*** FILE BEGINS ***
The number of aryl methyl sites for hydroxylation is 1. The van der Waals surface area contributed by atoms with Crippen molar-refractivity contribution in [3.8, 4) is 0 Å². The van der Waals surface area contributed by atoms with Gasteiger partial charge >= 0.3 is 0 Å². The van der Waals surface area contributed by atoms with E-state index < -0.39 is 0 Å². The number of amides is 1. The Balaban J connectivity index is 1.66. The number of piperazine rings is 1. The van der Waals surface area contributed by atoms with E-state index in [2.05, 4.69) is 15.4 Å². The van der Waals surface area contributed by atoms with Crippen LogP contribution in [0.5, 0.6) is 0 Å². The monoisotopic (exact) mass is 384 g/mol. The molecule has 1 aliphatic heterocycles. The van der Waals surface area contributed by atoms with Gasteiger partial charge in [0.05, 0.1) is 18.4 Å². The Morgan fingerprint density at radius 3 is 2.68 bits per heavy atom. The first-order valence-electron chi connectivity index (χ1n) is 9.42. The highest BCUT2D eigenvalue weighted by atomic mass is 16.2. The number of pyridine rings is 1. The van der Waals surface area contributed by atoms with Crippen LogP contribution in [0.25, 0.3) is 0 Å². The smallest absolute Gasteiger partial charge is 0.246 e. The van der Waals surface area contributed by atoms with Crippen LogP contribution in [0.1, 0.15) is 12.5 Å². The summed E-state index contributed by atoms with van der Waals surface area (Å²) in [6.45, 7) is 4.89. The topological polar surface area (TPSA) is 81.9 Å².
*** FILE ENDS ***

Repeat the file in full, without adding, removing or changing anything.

The number of aryl methyl sites for hydroxylation is 1. The van der Waals surface area contributed by atoms with Crippen molar-refractivity contribution in [3.8, 4) is 0 Å². The van der Waals surface area contributed by atoms with Gasteiger partial charge >= 0.3 is 0 Å². The van der Waals surface area contributed by atoms with E-state index < -0.39 is 0 Å². The number of amides is 1. The Balaban J connectivity index is 1.66. The number of piperazine rings is 1. The van der Waals surface area contributed by atoms with E-state index in [2.05, 4.69) is 15.4 Å². The van der Waals surface area contributed by atoms with Crippen LogP contribution in [0.5, 0.6) is 0 Å². The monoisotopic (exact) mass is 384 g/mol. The molecule has 1 aliphatic heterocycles. The van der Waals surface area contributed by atoms with Gasteiger partial charge in [0.05, 0.1) is 18.4 Å². The Morgan fingerprint density at radius 3 is 2.68 bits per heavy atom. The first-order valence-electron chi connectivity index (χ1n) is 9.42. The highest BCUT2D eigenvalue weighted by atomic mass is 16.2. The number of pyridine rings is 1. The van der Waals surface area contributed by atoms with Crippen LogP contribution in [0.25, 0.3) is 0 Å². The smallest absolute Gasteiger partial charge is 0.246 e. The van der Waals surface area contributed by atoms with Crippen LogP contribution in [0.1, 0.15) is 12.5 Å². The summed E-state index contributed by atoms with van der Waals surface area (Å²) in [6.45, 7) is 4.89. The topological polar surface area (TPSA) is 81.9 Å².